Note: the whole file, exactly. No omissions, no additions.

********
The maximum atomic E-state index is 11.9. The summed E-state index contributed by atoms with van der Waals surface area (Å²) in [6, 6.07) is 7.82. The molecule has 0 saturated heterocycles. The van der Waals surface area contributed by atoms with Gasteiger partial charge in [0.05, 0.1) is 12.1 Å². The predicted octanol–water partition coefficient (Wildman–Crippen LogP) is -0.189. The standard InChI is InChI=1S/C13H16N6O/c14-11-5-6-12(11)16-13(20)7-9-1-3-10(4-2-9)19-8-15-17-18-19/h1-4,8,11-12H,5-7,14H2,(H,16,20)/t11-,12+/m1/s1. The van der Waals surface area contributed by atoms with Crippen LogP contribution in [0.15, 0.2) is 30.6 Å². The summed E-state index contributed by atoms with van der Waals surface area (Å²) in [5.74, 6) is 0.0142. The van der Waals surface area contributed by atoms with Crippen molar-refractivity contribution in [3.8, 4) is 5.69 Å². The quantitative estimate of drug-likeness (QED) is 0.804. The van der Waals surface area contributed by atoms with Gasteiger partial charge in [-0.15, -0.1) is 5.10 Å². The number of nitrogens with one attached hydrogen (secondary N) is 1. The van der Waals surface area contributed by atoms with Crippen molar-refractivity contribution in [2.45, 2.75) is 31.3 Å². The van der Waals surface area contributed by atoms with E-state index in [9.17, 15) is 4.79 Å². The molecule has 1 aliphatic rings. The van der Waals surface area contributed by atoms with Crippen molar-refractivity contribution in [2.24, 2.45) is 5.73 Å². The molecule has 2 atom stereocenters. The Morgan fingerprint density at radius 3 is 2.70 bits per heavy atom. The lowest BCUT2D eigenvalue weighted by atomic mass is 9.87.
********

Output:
The maximum atomic E-state index is 11.9. The summed E-state index contributed by atoms with van der Waals surface area (Å²) in [6, 6.07) is 7.82. The molecule has 0 saturated heterocycles. The van der Waals surface area contributed by atoms with Gasteiger partial charge in [0.05, 0.1) is 12.1 Å². The predicted octanol–water partition coefficient (Wildman–Crippen LogP) is -0.189. The standard InChI is InChI=1S/C13H16N6O/c14-11-5-6-12(11)16-13(20)7-9-1-3-10(4-2-9)19-8-15-17-18-19/h1-4,8,11-12H,5-7,14H2,(H,16,20)/t11-,12+/m1/s1. The van der Waals surface area contributed by atoms with Crippen LogP contribution in [0.15, 0.2) is 30.6 Å². The summed E-state index contributed by atoms with van der Waals surface area (Å²) in [5.74, 6) is 0.0142. The van der Waals surface area contributed by atoms with Crippen molar-refractivity contribution in [3.8, 4) is 5.69 Å². The quantitative estimate of drug-likeness (QED) is 0.804. The van der Waals surface area contributed by atoms with Gasteiger partial charge in [-0.15, -0.1) is 5.10 Å². The number of nitrogens with one attached hydrogen (secondary N) is 1. The van der Waals surface area contributed by atoms with Crippen molar-refractivity contribution in [2.45, 2.75) is 31.3 Å². The van der Waals surface area contributed by atoms with E-state index in [9.17, 15) is 4.79 Å². The molecule has 1 aliphatic rings. The van der Waals surface area contributed by atoms with Crippen molar-refractivity contribution in [2.24, 2.45) is 5.73 Å². The molecule has 2 atom stereocenters. The Morgan fingerprint density at radius 3 is 2.70 bits per heavy atom. The lowest BCUT2D eigenvalue weighted by atomic mass is 9.87.